Who Dares Wins

I generally think of antismokers as people who are frightened of everything. I think of them as being frightened of tobacco smoke and frightened of global warming and frightened of everything else as well.

But this morning I wondered whether something else might be going on here. The thought was prompted by a chance meeting I had with an ex-paratrooper in a pub garden a couple of weeks ago. I think of paratroopers (and soldiers in general) as being brave and daring people, far more so than I. And there I was sat talking to one of them, both of us smoking roll-ups, and him telling me that if I carried on smoking I’d die of lung cancer. He’d completely swallowed the kool-aid about smoking. I said I didn’t believe anything that was said about tobacco, and I didn’t believe anything that was said about alcohol or sugar or salt or fat or anything else. But he insisted that if I carried on smoking, I’d die a horrible death.

And then he offered to get me some pot to smoke. I declined the offer, saying it was a long time since I’d ever smoked the stuff, and I no longer had any interest in it. He seemed not to think that I’d die a horrible death of I smoked any of that.

And this morning I was thinking how odd it was that here was a very brave and daring man, who was also daring enough to smoke pot, yet who believed everything he was told about tobacco. And I began to wonder, not for the first time, whether a lot of antismokers might actually be pot smokers.

Smoking cigarettes and drinking beer was something daring that I used to do in my teens. Smoking pot was something daring that I used to do in my twenties. Other people I knew were far more daring than me, and would try every single new drug that they encountered. Drug users are daring people.

In this sense they’re not really much different from mountaineers who dare to climb the highest mountains they possibly can, or solo round-the-world sailors who brave the greatest storms, or long distance runners, or Formula One drivers, and so on.

Pot smokers were daring people who dared to do something most other people didn’t dare to do, and they had a certain contempt for their less daring fellows. And cigarette smoking ceased to be in the least bit daring when everybody smoked, including women. In fact it became a rather contemptible habit, a bit like sucking your thumb. Pot smokers looked down upon cigarette smokers. What was the point of smoking something that didn’t have a powerful psychotropic effect? Pot smokers never regarded themselves as addicts of their drug, but they quite happily regarded cigarette smokers as addicts. Pot smokers would also happily believe that cigarette smokers were killing themselves, but usually believed that pot was not only completely harmless and non-addictive, but also medically beneficial in ways too numerous to list (even if pot smoke contained all the same chemical compounds as tobacco smoke, except nicotine).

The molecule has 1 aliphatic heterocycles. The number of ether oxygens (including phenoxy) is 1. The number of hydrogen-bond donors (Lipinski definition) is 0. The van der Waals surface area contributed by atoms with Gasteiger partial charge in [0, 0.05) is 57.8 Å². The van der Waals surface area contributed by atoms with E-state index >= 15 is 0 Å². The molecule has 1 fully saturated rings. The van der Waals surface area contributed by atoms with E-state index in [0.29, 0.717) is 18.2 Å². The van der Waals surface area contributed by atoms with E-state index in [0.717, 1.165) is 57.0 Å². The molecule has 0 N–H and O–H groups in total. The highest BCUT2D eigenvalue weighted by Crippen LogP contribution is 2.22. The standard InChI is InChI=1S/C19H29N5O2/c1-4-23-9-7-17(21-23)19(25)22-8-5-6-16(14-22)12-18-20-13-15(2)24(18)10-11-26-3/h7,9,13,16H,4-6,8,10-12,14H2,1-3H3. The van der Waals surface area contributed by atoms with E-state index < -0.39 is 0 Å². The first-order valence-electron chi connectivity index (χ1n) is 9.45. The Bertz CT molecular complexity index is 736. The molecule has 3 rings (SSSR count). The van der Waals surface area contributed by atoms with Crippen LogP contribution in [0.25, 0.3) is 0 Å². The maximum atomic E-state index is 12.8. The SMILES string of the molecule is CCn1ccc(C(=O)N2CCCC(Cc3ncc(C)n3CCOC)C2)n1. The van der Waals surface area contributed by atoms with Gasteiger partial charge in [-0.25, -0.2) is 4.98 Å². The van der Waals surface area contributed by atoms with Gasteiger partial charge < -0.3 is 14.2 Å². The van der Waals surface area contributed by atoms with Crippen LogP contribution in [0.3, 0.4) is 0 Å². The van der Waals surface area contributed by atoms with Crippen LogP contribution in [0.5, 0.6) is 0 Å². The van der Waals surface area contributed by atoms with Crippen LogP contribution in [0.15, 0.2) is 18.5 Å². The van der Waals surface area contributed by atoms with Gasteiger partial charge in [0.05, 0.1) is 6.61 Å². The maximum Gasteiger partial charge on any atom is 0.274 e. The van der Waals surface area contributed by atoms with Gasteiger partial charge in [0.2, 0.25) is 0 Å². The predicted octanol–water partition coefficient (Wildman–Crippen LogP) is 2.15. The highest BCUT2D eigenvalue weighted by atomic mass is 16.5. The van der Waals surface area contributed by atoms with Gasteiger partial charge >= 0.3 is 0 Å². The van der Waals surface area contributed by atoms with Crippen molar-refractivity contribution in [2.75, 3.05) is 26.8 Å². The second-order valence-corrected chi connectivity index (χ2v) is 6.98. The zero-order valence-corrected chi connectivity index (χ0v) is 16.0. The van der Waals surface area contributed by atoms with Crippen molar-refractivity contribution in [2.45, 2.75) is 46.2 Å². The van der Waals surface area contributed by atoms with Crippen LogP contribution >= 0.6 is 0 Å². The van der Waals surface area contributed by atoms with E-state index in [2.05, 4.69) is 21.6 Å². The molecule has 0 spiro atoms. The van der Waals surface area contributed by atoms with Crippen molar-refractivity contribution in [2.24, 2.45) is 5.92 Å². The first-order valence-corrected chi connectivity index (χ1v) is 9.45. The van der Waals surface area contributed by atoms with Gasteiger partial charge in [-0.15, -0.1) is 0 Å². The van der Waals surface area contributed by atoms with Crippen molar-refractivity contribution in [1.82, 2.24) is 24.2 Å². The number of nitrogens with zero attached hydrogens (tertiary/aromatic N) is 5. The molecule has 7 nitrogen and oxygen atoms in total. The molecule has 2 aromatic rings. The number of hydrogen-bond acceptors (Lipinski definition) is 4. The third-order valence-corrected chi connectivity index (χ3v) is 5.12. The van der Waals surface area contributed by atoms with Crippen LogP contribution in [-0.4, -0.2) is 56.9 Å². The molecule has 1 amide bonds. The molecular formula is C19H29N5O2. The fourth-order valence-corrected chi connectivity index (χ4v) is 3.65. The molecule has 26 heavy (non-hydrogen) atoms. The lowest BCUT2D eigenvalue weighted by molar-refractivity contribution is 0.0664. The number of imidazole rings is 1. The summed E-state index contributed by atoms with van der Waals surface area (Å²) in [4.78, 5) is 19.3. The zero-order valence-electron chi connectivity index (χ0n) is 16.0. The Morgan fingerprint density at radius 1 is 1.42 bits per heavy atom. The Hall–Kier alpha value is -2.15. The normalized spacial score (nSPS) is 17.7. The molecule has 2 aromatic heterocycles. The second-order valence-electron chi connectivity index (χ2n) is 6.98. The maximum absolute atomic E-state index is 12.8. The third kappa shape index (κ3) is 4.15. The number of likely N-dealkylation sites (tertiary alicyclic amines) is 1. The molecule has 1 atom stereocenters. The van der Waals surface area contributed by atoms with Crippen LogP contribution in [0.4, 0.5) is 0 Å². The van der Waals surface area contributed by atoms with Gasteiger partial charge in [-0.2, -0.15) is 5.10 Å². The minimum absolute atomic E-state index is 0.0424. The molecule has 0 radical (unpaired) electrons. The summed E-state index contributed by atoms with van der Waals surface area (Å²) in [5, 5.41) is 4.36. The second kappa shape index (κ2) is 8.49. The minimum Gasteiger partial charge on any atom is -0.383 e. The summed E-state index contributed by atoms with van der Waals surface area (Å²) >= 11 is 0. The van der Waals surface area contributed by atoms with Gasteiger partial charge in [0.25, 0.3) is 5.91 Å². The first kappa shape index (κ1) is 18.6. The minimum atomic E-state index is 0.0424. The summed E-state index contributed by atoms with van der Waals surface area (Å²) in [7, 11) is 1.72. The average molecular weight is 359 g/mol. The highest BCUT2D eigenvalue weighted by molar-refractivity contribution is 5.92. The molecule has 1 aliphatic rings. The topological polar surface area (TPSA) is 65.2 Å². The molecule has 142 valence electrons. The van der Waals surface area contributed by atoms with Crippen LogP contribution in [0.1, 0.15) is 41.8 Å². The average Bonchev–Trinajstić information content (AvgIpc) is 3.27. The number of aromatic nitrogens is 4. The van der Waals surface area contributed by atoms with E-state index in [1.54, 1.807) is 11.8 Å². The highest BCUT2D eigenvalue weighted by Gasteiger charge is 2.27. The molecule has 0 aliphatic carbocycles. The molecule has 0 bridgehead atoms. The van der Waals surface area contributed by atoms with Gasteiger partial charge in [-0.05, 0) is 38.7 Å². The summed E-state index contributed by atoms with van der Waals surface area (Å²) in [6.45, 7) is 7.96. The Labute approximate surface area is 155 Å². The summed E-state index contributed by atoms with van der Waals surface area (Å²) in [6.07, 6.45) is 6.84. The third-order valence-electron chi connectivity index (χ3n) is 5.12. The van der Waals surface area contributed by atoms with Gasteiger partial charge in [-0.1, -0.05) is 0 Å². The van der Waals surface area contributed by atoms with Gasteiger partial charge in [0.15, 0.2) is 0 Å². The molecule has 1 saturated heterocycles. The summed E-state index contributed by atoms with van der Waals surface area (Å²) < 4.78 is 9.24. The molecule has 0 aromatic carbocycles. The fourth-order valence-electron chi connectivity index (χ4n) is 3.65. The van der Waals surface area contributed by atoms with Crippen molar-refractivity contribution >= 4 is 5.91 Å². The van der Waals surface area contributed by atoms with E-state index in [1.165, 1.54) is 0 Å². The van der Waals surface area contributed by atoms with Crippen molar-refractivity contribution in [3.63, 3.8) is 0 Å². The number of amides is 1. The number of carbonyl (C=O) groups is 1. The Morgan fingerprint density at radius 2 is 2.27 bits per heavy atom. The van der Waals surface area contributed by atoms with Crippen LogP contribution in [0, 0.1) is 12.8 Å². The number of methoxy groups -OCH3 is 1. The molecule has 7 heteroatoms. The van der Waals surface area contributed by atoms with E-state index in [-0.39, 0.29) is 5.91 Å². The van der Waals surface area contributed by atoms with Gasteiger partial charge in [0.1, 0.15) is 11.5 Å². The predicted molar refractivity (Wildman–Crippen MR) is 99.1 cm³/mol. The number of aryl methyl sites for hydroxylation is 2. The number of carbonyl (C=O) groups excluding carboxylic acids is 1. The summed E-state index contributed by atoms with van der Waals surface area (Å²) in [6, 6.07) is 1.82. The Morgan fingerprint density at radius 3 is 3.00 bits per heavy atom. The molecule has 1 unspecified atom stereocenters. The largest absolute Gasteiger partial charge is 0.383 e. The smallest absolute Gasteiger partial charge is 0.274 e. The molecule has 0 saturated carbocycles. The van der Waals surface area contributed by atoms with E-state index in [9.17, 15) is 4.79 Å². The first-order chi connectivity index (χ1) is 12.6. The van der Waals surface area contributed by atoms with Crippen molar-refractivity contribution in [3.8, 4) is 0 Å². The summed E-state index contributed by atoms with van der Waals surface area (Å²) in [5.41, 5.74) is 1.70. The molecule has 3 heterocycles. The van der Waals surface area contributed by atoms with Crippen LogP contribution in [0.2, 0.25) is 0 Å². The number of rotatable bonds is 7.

Is it very surprising if we now live in a world where pot is being legalised, while tobacco is being criminalised? Pot is being legalised as pot smokers outnumber tobacco smokers. And tobacco is being criminalised for the same reason. The same thing is happening with meat, sugar, and all the rest. You promote your own habits, and demote other people’s.

And pot smokers regard themselves as being not only daring people, but also enlightened progressives, and morally superior to everyone else.

There are other forms of daring. It might be suggested that homosexuals are simply sexually daring people (and paedophiles and transexuals even more daring), and they have the same contempt for run-of-the-mill, plain, ordinary, vanilla heterosexuals as pot smokers have for cigarette smokers.

Anyway, that ex-paratrooper was a daring soldier who had also dared to smoke pot, and was probably very daring in all sorts of other ways. Maybe he wasn’t actually smoking roll-ups when we sat talking. Maybe he was just a pot smoker telling me about his contempt for tobacco, like pot smokers do.

More generally, maybe the great political divide in the USA and UK (and everywhere else) is between pot smoking progressives and tobacco smoking conservatives. And I’m unusual in being a pot smoking progressive who became a tobacco smoking conservative, in much the way that communists sometimes become liberals.

About Frank Davis

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2 Responses to Who Dares Wins

  1. Timothy Goodacre says:

    It is a strange world indeed where, as in California, you can smoke pot but don’t you dare light up a cigarette !

  2. smokingscot says:

    We’ve had several drug addicts pass through this place on rehab. One only ever did pot and booze – and he was a sorry mess, so much so that he’s been diagnosed with bipolar.

    I don’t think any of them as daring. In most cases they simply succumbed to peer pressure – and their supplier was only too pleased to help them experiment.

    Big difference between social users and those who need the stuff which, unlike tobacco, becomes less effective with regular use. Coke ruins nostrils and mouths. Crystal meths wrecks teeth and both rewire brains.

    Re homosexuals; they’re not daring either. I don’t fully understand it, but they really don’t like the smell, nor the texture of women. Fine they are in all other respects, but not for intimacy of a sexual nature.

    It was interesting to observe their discovery while I was at boarding school, how they coped with it. Best was to front up to family and close friends, worst was to try to hide it. Much later in life I knew of two who were married with kids, yet preferred young men. They I had zero respect for, yet it’s very common. (As an aside, when HIV first appeared, the authorities in New York found it transferred from the gay to straight communities by husbands using male prostitutes).

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